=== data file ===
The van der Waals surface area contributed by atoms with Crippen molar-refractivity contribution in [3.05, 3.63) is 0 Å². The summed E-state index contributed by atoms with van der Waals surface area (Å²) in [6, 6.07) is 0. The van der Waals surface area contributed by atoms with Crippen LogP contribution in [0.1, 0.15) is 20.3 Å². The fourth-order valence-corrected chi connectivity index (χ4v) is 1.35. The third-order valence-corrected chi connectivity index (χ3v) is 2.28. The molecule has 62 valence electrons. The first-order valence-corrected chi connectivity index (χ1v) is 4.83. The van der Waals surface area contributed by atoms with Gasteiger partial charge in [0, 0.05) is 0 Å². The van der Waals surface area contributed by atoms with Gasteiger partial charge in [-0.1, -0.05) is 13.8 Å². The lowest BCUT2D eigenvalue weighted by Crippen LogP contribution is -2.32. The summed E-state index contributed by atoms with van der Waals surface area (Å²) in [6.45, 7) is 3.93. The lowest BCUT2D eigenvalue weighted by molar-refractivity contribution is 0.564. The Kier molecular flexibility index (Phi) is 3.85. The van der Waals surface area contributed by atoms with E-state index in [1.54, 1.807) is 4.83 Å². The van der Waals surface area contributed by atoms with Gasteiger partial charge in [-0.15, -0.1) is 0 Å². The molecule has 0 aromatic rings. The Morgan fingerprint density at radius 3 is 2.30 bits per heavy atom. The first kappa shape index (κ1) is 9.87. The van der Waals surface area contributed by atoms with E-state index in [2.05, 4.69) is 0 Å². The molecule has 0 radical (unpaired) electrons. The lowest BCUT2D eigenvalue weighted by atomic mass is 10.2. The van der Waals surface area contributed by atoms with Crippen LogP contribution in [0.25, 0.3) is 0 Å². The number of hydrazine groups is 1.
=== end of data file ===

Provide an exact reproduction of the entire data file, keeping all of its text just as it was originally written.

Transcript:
The van der Waals surface area contributed by atoms with Crippen molar-refractivity contribution in [3.05, 3.63) is 0 Å². The summed E-state index contributed by atoms with van der Waals surface area (Å²) in [6, 6.07) is 0. The van der Waals surface area contributed by atoms with Crippen LogP contribution in [0.1, 0.15) is 20.3 Å². The fourth-order valence-corrected chi connectivity index (χ4v) is 1.35. The third-order valence-corrected chi connectivity index (χ3v) is 2.28. The molecule has 62 valence electrons. The first-order valence-corrected chi connectivity index (χ1v) is 4.83. The van der Waals surface area contributed by atoms with Gasteiger partial charge in [0, 0.05) is 0 Å². The van der Waals surface area contributed by atoms with Gasteiger partial charge in [-0.1, -0.05) is 13.8 Å². The lowest BCUT2D eigenvalue weighted by Crippen LogP contribution is -2.32. The summed E-state index contributed by atoms with van der Waals surface area (Å²) in [6.45, 7) is 3.93. The lowest BCUT2D eigenvalue weighted by molar-refractivity contribution is 0.564. The Kier molecular flexibility index (Phi) is 3.85. The van der Waals surface area contributed by atoms with E-state index in [1.54, 1.807) is 4.83 Å². The van der Waals surface area contributed by atoms with Gasteiger partial charge in [-0.15, -0.1) is 0 Å². The molecule has 0 aromatic rings. The Morgan fingerprint density at radius 3 is 2.30 bits per heavy atom. The first kappa shape index (κ1) is 9.87. The van der Waals surface area contributed by atoms with E-state index in [2.05, 4.69) is 0 Å². The molecule has 0 radical (unpaired) electrons. The lowest BCUT2D eigenvalue weighted by atomic mass is 10.2. The van der Waals surface area contributed by atoms with Crippen LogP contribution in [0.25, 0.3) is 0 Å². The number of hydrazine groups is 1.